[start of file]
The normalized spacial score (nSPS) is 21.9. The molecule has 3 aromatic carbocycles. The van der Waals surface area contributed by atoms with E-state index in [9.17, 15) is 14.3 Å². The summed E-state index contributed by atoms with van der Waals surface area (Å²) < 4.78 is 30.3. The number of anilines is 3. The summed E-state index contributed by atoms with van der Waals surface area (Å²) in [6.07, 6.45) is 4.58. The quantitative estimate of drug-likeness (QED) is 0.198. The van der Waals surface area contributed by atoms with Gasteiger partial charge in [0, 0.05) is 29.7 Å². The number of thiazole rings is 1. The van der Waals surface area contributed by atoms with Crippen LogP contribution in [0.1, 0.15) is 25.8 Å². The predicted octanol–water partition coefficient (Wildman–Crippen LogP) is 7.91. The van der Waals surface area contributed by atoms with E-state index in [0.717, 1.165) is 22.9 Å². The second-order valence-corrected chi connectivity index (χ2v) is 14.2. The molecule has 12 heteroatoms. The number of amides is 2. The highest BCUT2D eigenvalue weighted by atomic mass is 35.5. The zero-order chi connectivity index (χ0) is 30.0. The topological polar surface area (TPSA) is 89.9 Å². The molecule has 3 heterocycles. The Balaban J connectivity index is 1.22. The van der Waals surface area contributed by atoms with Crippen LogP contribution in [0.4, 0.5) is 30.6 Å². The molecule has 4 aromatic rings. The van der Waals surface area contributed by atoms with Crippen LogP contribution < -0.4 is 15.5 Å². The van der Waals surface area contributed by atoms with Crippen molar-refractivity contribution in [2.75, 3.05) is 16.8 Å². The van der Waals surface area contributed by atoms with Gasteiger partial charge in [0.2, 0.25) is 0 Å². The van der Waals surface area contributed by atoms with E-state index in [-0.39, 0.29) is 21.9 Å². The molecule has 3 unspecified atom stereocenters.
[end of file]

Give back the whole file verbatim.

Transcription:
The normalized spacial score (nSPS) is 21.9. The molecule has 3 aromatic carbocycles. The van der Waals surface area contributed by atoms with E-state index in [9.17, 15) is 14.3 Å². The summed E-state index contributed by atoms with van der Waals surface area (Å²) < 4.78 is 30.3. The number of anilines is 3. The summed E-state index contributed by atoms with van der Waals surface area (Å²) in [6.07, 6.45) is 4.58. The quantitative estimate of drug-likeness (QED) is 0.198. The van der Waals surface area contributed by atoms with Gasteiger partial charge in [0, 0.05) is 29.7 Å². The number of thiazole rings is 1. The van der Waals surface area contributed by atoms with Crippen LogP contribution in [0.1, 0.15) is 25.8 Å². The predicted octanol–water partition coefficient (Wildman–Crippen LogP) is 7.91. The van der Waals surface area contributed by atoms with E-state index in [0.717, 1.165) is 22.9 Å². The second-order valence-corrected chi connectivity index (χ2v) is 14.2. The molecule has 12 heteroatoms. The number of amides is 2. The highest BCUT2D eigenvalue weighted by atomic mass is 35.5. The zero-order chi connectivity index (χ0) is 30.0. The topological polar surface area (TPSA) is 89.9 Å². The molecule has 3 heterocycles. The Balaban J connectivity index is 1.22. The van der Waals surface area contributed by atoms with Crippen LogP contribution in [0.4, 0.5) is 30.6 Å². The molecule has 4 aromatic rings. The van der Waals surface area contributed by atoms with Crippen LogP contribution < -0.4 is 15.5 Å². The van der Waals surface area contributed by atoms with Crippen molar-refractivity contribution in [2.75, 3.05) is 16.8 Å². The van der Waals surface area contributed by atoms with Gasteiger partial charge in [0.2, 0.25) is 0 Å². The van der Waals surface area contributed by atoms with E-state index in [-0.39, 0.29) is 21.9 Å². The molecule has 3 unspecified atom stereocenters.